There are several interviews in Quine in Dialogue that are worth reading. A 1978 interview with Magee has a bit that made me stop.

Quine, in a discussion of modality, says, “There is a fashionable philosophy of possible worlds, but it is something undreamed of in my philosophy.” Rhetorically, this is kind of cute. What interested me about this bit is that it is clearly after Kripke’s work on modal logic. I don’t remember Quine saying anything more explicit about Kripke’s work or the subsequent development of modal logic, so this oblique remark is the most I can remember Quine saying on this matter. (It is likely I’ve overlooked something in his corpus.) 

This got me thinking that it is a little surprising that Quine never responded to the technical developments of modal logic that occurred in his lifetime, since they would seem to impinge on his claim that alethic modality is an obscure notion. A possible reason for the lack of response, if there is a lack, is that Quine did not see the technical work as engaging with his complaints, or not engaging enough. Are there any articles out there that lay out how the development of Kripke frame semantics for modal logic respond to Quine’s criticisms of alethic modality? Surely there must be. I’d like to read some such paper since it isn’t clear to me at the moment how the argument would run.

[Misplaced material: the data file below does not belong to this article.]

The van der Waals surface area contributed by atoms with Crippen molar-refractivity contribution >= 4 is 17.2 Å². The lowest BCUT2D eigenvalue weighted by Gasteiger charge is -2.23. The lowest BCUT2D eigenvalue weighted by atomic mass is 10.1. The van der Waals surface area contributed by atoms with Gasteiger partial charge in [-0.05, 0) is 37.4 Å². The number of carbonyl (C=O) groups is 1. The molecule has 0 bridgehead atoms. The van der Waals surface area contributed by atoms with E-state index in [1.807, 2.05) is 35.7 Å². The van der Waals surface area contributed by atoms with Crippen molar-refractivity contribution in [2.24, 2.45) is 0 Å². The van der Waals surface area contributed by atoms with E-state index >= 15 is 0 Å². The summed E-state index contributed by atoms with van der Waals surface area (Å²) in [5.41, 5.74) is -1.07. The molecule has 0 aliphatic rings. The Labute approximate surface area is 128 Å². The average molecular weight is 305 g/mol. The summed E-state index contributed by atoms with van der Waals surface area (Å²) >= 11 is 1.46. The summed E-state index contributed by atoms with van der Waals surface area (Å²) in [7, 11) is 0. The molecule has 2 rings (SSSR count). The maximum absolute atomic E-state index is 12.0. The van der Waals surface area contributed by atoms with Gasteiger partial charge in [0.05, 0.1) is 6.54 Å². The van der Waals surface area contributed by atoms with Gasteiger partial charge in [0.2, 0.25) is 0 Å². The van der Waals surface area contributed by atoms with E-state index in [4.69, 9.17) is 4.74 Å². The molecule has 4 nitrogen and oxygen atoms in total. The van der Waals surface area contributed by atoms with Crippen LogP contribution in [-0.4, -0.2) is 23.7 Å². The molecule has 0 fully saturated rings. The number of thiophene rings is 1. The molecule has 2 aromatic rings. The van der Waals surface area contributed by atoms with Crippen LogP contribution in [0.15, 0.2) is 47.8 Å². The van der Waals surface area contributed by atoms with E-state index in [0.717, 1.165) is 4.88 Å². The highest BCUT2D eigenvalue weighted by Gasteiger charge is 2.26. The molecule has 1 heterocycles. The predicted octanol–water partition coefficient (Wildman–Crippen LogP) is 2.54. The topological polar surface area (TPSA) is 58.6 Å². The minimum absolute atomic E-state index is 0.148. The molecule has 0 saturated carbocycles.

Quine’s lingering doubts about modality, it seems, would have to be based on the epistemology of modal knowledge, since the semantic issues would be settled by Kripke frames. Roughly, it seems like there could be two sources for his doubt, his broadly empiricist views and his broadly naturalist views. (This isn’t going to be terribly helpful at pinning things down since it would require more specification  of Quinean empiricism and naturalism than I’ll be giving.) There isn’t much room in his view of epistemology for modal knowledge. Other possible worlds do not causally impinge upon us. Also, since his characterization of translation is extensional, it puts up something of a barrier to intensional operators like modal ones. That being said, I suspect that it his naturalistic views that are the source of the doubts. (Again, this requires a sharp characterization of naturalism for it to have any force. I’m having some difficulty getting it into focus.) Roughly, it seems like Quine doesn’t think that science requires the full-blooded sort of possibly worlds that one finds in Kripke or Lewis. Rather, when Quine talks about possibility, e.g. possible utterances in the context of grammar construction, it is cashed out in terms of the output of a Turing machine or context-free grammar. Possibility in different areas of, say, physics would likely be cashed out in terms of Hilbert spaces or whatever appropriate mathematical space is used. I’m not sure exactly how this fits with his comments on dispositional terms, which I’m not that familiar with. Quine’s doubts about modality could be the product of a combination of these things though.